About The Quilt

THE SIG­NA­TURE QUILT

2000 – 2003

A Nation­al Pio­neer Women’s Hall of Fame Project made by Jan Milling­ton assist­ed by Julie Heller, Cura­tor Pauline Cock­rill, assist­ed by hon­orary sec­re­tary Val Mitchell. 

Our Sig­na­ture Quilt, like the women who signed it, is made by women to com­mem­o­rate women. 

The 342 women who signed our Sig­na­ture Quilt are all first in their field in some way. Our Sig­na­ture Quilt is lit­er­al­ly a Patch­work of Empowerment”.

Made in a vari­ety of inks (sig­na­tures), cot­ton, print­ed cot­ton and poly­cot­ton, wool/​polyester batting 

Dimen­sions: 3150 mm h x 2550 mm w x 7 mm d 

HISTORY OF SIGNATURE QUILTS

The concept of a signature quilt is a tradition which dates back to the late 1800's. A signature or autograph quilt has multiple names signed, stamped, or embroidered on it. While examples exist prior to 1800, the tradition was popularized in the 19th century often as a means of fundraising or given as keepsakes to people relocating and rarely included signatures of famous people. 

Autograph quilts were often made in remembrance of family and friends, or as fundraisers. They were very popular in America throughout the 19th century, but less so in Australia. However, autograph quilts increased in popularity across Australia in the late 19th century.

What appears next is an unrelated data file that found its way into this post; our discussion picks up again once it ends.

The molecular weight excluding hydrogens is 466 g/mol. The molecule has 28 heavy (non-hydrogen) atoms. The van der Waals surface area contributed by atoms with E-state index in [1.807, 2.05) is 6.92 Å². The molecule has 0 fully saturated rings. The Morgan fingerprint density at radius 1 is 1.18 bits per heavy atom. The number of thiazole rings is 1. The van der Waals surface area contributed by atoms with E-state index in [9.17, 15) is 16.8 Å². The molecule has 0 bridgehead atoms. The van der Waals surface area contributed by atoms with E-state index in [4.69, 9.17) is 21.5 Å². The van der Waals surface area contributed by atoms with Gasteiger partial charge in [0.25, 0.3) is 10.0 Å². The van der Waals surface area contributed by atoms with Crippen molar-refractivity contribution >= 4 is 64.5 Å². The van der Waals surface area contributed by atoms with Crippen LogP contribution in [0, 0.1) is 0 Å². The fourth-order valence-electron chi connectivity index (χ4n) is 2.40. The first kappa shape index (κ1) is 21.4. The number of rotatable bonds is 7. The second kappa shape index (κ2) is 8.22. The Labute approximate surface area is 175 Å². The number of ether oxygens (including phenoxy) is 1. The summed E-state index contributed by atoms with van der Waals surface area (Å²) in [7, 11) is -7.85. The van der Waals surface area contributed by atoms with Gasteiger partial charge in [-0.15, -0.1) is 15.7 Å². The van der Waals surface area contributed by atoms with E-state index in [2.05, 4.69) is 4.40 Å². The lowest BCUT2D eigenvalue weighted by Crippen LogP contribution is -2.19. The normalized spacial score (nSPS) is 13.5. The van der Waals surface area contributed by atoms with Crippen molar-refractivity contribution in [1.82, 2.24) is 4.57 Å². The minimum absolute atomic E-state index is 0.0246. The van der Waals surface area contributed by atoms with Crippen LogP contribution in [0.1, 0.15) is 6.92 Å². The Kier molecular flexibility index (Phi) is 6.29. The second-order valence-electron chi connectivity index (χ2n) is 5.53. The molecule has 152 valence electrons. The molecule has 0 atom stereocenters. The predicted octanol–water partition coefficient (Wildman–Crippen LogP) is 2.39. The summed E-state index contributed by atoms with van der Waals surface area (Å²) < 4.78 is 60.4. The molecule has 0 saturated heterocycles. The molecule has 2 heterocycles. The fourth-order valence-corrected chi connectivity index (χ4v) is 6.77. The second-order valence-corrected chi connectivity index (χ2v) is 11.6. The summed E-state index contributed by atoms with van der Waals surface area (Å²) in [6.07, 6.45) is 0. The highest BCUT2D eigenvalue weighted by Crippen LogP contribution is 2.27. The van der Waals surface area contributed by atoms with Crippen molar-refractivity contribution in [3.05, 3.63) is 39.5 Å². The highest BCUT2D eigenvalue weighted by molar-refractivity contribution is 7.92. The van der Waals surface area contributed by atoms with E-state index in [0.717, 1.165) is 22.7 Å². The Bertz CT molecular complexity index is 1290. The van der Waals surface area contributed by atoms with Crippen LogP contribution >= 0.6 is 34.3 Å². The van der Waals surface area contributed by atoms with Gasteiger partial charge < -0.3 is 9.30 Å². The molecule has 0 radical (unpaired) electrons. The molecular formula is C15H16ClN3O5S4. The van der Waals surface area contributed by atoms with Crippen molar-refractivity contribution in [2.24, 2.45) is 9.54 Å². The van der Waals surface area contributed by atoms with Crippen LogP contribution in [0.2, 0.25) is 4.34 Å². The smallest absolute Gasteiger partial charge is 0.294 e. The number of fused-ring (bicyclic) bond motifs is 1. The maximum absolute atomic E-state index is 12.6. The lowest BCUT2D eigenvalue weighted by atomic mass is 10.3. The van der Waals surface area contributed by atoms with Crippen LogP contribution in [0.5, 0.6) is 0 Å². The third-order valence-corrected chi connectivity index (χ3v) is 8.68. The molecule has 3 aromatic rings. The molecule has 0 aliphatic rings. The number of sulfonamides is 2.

As a fundraiser, subscribers paid a donation to write their name, signature or monogram on a square. The squares were then returned to the quilters who embroidered the names, and the squares were then patch-worked together to form the quilt. Completed quilts were often presented as gifts to esteemed individuals or auctioned to raise more money.

Jan Milling­ton piec­ing togeth­er the Sig­na­ture Quilt in 2003.

MAK­ING THE QUILT

NPWHF com­mit­tee mem­ber and expe­ri­enced quil­ter, Jan Milling­ton first ini­ti­at­ed this inno­v­a­tive under­tak­ing at the end of 2000